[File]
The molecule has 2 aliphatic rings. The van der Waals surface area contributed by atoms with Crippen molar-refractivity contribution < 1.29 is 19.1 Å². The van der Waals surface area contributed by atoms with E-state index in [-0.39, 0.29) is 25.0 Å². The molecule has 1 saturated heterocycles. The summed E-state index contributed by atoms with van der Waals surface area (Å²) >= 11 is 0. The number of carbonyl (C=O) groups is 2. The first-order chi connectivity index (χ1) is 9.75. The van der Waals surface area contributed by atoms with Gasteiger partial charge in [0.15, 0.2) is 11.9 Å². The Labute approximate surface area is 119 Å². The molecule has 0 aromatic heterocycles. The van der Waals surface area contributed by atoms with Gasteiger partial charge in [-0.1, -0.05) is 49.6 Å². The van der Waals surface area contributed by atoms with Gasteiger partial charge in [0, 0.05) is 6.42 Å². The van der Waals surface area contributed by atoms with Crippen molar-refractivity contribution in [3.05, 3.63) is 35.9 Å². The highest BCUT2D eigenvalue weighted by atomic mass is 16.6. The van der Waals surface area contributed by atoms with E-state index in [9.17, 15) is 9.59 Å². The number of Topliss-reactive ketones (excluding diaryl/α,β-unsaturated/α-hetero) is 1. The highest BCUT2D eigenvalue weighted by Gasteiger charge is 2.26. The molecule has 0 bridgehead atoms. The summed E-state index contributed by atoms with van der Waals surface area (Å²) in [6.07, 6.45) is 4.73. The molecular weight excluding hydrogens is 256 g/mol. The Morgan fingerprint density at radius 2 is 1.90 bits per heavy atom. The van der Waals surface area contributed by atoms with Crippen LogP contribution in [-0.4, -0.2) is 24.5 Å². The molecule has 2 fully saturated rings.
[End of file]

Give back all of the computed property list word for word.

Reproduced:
The molecule has 2 aliphatic rings. The van der Waals surface area contributed by atoms with Crippen molar-refractivity contribution < 1.29 is 19.1 Å². The van der Waals surface area contributed by atoms with E-state index in [-0.39, 0.29) is 25.0 Å². The molecule has 1 saturated heterocycles. The summed E-state index contributed by atoms with van der Waals surface area (Å²) >= 11 is 0. The number of carbonyl (C=O) groups is 2. The first-order chi connectivity index (χ1) is 9.75. The van der Waals surface area contributed by atoms with Gasteiger partial charge in [0.15, 0.2) is 11.9 Å². The Labute approximate surface area is 119 Å². The molecule has 0 aromatic heterocycles. The van der Waals surface area contributed by atoms with Gasteiger partial charge in [-0.1, -0.05) is 49.6 Å². The van der Waals surface area contributed by atoms with Gasteiger partial charge in [0, 0.05) is 6.42 Å². The van der Waals surface area contributed by atoms with Crippen molar-refractivity contribution in [3.05, 3.63) is 35.9 Å². The highest BCUT2D eigenvalue weighted by atomic mass is 16.6. The van der Waals surface area contributed by atoms with E-state index in [9.17, 15) is 9.59 Å². The number of Topliss-reactive ketones (excluding diaryl/α,β-unsaturated/α-hetero) is 1. The highest BCUT2D eigenvalue weighted by Gasteiger charge is 2.26. The molecule has 0 bridgehead atoms. The summed E-state index contributed by atoms with van der Waals surface area (Å²) in [6.07, 6.45) is 4.73. The molecular weight excluding hydrogens is 256 g/mol. The Morgan fingerprint density at radius 2 is 1.90 bits per heavy atom. The van der Waals surface area contributed by atoms with Crippen LogP contribution in [-0.4, -0.2) is 24.5 Å². The molecule has 2 fully saturated rings.